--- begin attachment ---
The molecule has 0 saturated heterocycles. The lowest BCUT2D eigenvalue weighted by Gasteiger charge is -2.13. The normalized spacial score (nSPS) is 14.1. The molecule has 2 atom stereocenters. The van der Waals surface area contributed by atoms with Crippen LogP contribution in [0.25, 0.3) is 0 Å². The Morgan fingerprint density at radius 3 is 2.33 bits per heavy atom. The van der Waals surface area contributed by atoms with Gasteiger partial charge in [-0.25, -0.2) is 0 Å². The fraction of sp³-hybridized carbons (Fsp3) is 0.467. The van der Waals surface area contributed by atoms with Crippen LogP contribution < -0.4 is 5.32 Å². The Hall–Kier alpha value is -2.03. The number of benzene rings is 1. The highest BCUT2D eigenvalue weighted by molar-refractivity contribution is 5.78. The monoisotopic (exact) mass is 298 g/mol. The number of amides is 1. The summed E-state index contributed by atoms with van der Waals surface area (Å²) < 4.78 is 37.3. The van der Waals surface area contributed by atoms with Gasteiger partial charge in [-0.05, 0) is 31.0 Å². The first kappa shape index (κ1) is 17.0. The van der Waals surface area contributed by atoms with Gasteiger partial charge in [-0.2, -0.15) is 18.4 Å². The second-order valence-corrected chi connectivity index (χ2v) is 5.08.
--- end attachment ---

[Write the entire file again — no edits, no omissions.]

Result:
The molecule has 0 saturated heterocycles. The lowest BCUT2D eigenvalue weighted by Gasteiger charge is -2.13. The normalized spacial score (nSPS) is 14.1. The molecule has 2 atom stereocenters. The van der Waals surface area contributed by atoms with Crippen LogP contribution in [0.25, 0.3) is 0 Å². The Morgan fingerprint density at radius 3 is 2.33 bits per heavy atom. The van der Waals surface area contributed by atoms with Gasteiger partial charge in [-0.25, -0.2) is 0 Å². The fraction of sp³-hybridized carbons (Fsp3) is 0.467. The van der Waals surface area contributed by atoms with Crippen LogP contribution < -0.4 is 5.32 Å². The Hall–Kier alpha value is -2.03. The number of benzene rings is 1. The highest BCUT2D eigenvalue weighted by molar-refractivity contribution is 5.78. The monoisotopic (exact) mass is 298 g/mol. The number of amides is 1. The summed E-state index contributed by atoms with van der Waals surface area (Å²) < 4.78 is 37.3. The van der Waals surface area contributed by atoms with Gasteiger partial charge in [-0.05, 0) is 31.0 Å². The first kappa shape index (κ1) is 17.0. The van der Waals surface area contributed by atoms with Gasteiger partial charge in [-0.2, -0.15) is 18.4 Å². The second-order valence-corrected chi connectivity index (χ2v) is 5.08.